Please direct all questions regarding Summer Seminars to email@example.com
Russell Hittinger is Senior Fellow at the Lumen Christi Institute, Research Professor Ordinarius in the School of Philosophy and Senior Fellow Institute for Human
Ecology at the Catholic University of America, and Professor Emeritus of Catholic Studies and Law at the University of Tulsa. He is also Ordinarius of the Pontifical Academy of the Social Sciences and the Pontifical Academy of St. Thomas Aquinas. Hittinger is the author of many books, including A Critique of the New Natural Law Theory, The First Grace: Rediscovering Natural Law in a Post-Christian Age, Thomas Aquinas and the Rule of Law, and most recently Paper Wars: Catholic Social Doctrine and the Modern State (forthcoming).
A Wisconsin native, Susan attended Carthage College, graduating summa cum laude with a BA from Carthage College in Religion, and Criminal Justice with a pre-Law Concentration, and was the recipient of the distinguished Adult Learner Award, 2016. She has an MA from the University of Chicago Divinity School. Susan has been an adjunct instructor in the Religion and Intellectual Foundations departments at Carthage. Her areas of interest include theories of religion, religion in modernity, liberation theology, and the history of Christianity.
Therese is a native Chicagoan and the proud mother of Cecilia, Anne, Benedict, Josephine, and Margaret. Before joining the Lumen Christi Institute, she worked in development at Northwestern Memorial Hospital in Benefactor Relations for over six years. She is a graduate of the University of Dallas, where she received a B.A. in Political Philosophy and an M.B.A. in Business Management.
Born and raised in Oregon, Michael moved to Chicago after a year of teaching in a high school in Nantes, France and a year of independent research on the topic of inculturation theology in various countries across Africa on a Watson Fellowship. He received a B.A. in Religious Studies and French from Willamette University. He came to the University of Chicago in 2008 for his a M.Div. and first became acquainted with the Lumen Christi Institute through its non-credit course. In 2011 he started a Ph.D. in Theological Ethics from the University of Chicago Divinity School, graduating in 2019, having written a dissertation entitled “The Stain of Association and the Burden of Membership: Institutional Ethics in Paul Ricoeur and Catholic Social Thought.”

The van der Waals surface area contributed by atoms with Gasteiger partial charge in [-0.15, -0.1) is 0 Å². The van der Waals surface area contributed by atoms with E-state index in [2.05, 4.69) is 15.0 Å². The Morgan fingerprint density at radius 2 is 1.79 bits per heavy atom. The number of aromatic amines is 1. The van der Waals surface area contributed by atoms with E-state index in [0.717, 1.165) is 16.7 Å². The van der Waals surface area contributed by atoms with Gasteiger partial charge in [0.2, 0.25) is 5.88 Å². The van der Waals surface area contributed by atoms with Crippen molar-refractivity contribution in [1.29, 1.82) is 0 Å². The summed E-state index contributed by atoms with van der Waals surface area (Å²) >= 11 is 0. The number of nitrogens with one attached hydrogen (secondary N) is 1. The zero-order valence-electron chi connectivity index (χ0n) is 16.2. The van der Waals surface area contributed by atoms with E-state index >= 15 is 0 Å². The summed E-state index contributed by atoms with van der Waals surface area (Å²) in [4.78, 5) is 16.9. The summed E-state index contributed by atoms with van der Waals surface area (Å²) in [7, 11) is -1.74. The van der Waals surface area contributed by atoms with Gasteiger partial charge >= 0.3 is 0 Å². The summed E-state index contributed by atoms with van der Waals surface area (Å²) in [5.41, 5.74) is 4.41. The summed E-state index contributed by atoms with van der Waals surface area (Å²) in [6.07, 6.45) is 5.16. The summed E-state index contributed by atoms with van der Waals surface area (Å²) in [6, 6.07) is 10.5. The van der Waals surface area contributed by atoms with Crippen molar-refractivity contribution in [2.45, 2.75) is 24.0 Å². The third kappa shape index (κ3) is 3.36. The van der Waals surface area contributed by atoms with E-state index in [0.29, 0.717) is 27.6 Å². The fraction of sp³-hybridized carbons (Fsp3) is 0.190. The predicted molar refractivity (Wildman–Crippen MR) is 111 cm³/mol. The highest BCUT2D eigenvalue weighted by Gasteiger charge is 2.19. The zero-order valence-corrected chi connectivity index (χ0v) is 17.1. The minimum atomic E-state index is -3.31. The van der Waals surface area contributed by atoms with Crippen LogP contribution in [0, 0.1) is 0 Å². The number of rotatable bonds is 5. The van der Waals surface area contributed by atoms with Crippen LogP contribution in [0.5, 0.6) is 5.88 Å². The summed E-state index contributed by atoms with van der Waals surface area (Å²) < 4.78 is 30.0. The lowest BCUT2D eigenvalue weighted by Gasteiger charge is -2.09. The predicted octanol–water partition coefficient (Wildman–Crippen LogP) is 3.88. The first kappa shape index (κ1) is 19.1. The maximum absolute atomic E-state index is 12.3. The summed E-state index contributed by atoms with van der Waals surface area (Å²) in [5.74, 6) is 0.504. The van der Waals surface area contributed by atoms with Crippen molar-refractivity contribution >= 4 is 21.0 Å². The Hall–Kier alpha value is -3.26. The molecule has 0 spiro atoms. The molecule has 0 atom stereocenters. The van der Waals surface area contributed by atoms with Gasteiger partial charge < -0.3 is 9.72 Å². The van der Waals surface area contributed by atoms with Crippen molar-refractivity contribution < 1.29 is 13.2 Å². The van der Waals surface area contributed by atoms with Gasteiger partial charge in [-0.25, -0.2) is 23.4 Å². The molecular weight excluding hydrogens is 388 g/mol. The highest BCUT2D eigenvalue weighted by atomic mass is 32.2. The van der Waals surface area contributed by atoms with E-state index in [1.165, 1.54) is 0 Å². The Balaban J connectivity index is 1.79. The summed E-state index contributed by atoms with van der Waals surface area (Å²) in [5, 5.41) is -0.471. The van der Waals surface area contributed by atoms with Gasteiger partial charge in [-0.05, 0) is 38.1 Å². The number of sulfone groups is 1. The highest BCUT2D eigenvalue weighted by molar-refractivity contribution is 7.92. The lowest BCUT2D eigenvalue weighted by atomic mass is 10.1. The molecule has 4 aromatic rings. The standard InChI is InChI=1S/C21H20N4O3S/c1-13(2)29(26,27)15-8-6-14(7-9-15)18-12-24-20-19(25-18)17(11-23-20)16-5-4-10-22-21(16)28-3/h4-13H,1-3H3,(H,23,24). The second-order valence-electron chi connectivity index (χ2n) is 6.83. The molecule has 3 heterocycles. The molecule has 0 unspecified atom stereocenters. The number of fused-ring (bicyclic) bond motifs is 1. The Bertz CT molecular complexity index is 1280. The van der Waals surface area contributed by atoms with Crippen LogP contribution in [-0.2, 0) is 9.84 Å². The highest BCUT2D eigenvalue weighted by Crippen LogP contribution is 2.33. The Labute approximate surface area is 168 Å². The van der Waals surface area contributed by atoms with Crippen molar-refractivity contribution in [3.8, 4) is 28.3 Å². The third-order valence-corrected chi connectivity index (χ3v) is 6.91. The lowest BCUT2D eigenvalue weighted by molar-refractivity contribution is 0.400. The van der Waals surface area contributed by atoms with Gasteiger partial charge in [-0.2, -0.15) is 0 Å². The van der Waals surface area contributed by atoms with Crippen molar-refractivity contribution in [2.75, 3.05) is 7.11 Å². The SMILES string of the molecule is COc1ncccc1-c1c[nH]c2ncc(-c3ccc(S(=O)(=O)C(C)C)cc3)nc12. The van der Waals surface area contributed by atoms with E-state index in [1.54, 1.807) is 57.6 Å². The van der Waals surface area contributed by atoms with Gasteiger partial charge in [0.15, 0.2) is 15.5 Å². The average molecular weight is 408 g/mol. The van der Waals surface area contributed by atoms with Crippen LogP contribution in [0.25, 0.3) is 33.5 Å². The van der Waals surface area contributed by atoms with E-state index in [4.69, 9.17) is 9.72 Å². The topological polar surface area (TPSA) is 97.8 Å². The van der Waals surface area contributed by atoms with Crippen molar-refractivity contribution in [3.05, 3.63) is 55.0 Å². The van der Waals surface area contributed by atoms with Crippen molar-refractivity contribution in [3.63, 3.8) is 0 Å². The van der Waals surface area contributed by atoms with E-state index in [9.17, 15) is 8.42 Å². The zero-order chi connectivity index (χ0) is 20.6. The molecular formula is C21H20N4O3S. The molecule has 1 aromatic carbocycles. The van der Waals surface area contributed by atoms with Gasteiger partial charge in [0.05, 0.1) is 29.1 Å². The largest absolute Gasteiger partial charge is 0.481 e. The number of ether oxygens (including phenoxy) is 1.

Michael has co-edited a volume on former Lumen Christi Board Member, public scholar, and professor of ethics, Jean Bethke Elshtain, entitled Jean Bethke Elshtain: Politics, Ethics, and Society (Notre Dame, 2018), and has a chapter on Ricoeur’s institutional Ethics and Higher Education in Paul Ricoeur and the Hope of Higher Education: The Just University (Lexington, 2021). Michael has also taught courses in the humanities and in Christian Ethics at the University of Chicago, DePaul University, and Loyola University of Chicago. In 2017, he was awarded a competitive prize for Excellence in Teaching from the University of Chicago Divinity School.
Michael first started working at the Lumen Christi Institute in 2012 as a program coordinator for our Catholic Social Thought Programming, planning annual conferences in Economics and Catholic Social Thought and coordinating lectures, symposia, and summer seminars. He has taught courses in Business, Ethics, and Society at DePaul University and in Catholic Social Thought at Loyola University Chicago. He became Assistant Director in 2017, and was co-project leader of the John F. Templeton Foundation funded Lumen Christi Institute project “Science and Religion, the Dialogue of Cultures.”
In 2019, Michael became Associate Director, collaborating with Executive Director Thomas Levergood to develop and implement programs (including conferences, symposia, lectures, masterclasses, summer seminars, and webinars) in topics across the Catholic Intellectual Tradition. He has spearheaded programs in Hispanic Theology, Black Catholic programming, and Science and Religion. He has helped to oversee operations, communications, marketing, and day-to-day supervision of staff to ensure successful execution of programs and events. He has developed, facilitated, and maintained strategic relationships with peer institutes, campus departments and centers, regional partners, and national institutions. Most recently, he has helped lead our pivot to online programming.